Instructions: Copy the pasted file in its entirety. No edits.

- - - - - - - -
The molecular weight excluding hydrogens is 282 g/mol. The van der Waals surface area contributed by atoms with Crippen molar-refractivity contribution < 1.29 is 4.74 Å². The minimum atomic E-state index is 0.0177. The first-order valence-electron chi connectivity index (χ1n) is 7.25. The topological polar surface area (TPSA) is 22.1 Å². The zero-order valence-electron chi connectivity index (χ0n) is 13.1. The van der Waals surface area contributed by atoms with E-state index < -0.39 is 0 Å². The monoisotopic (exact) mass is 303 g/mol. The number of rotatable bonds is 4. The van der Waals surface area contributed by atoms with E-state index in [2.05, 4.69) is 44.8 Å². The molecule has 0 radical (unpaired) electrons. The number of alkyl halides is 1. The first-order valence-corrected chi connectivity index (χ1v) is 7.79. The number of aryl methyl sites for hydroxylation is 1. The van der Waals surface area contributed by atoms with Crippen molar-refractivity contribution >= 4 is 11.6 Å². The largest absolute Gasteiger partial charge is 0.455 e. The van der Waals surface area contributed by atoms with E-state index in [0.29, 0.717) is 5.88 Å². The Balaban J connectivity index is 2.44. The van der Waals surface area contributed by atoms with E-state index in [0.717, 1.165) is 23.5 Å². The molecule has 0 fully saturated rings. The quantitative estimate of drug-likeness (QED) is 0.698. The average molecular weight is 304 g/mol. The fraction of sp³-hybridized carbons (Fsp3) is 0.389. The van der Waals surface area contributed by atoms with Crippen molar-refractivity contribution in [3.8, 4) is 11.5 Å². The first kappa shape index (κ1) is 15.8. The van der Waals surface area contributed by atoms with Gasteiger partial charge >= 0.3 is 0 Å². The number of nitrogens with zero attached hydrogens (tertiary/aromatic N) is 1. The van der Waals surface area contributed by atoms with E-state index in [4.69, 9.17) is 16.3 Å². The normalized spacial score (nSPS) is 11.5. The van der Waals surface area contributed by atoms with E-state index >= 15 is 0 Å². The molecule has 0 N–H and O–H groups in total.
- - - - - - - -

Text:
The molecular weight excluding hydrogens is 282 g/mol. The van der Waals surface area contributed by atoms with Crippen molar-refractivity contribution < 1.29 is 4.74 Å². The minimum atomic E-state index is 0.0177. The first-order valence-electron chi connectivity index (χ1n) is 7.25. The topological polar surface area (TPSA) is 22.1 Å². The zero-order valence-electron chi connectivity index (χ0n) is 13.1. The van der Waals surface area contributed by atoms with E-state index < -0.39 is 0 Å². The monoisotopic (exact) mass is 303 g/mol. The number of rotatable bonds is 4. The van der Waals surface area contributed by atoms with E-state index in [2.05, 4.69) is 44.8 Å². The molecule has 0 radical (unpaired) electrons. The number of alkyl halides is 1. The first-order valence-corrected chi connectivity index (χ1v) is 7.79. The number of aryl methyl sites for hydroxylation is 1. The van der Waals surface area contributed by atoms with Crippen molar-refractivity contribution >= 4 is 11.6 Å². The largest absolute Gasteiger partial charge is 0.455 e. The van der Waals surface area contributed by atoms with E-state index in [0.29, 0.717) is 5.88 Å². The Balaban J connectivity index is 2.44. The van der Waals surface area contributed by atoms with E-state index in [0.717, 1.165) is 23.5 Å². The molecule has 0 fully saturated rings. The quantitative estimate of drug-likeness (QED) is 0.698. The average molecular weight is 304 g/mol. The fraction of sp³-hybridized carbons (Fsp3) is 0.389. The van der Waals surface area contributed by atoms with Crippen molar-refractivity contribution in [3.8, 4) is 11.5 Å². The first kappa shape index (κ1) is 15.8. The van der Waals surface area contributed by atoms with Gasteiger partial charge >= 0.3 is 0 Å². The number of nitrogens with zero attached hydrogens (tertiary/aromatic N) is 1. The van der Waals surface area contributed by atoms with E-state index in [4.69, 9.17) is 16.3 Å². The normalized spacial score (nSPS) is 11.5. The van der Waals surface area contributed by atoms with E-state index >= 15 is 0 Å². The molecule has 0 N–H and O–H groups in total.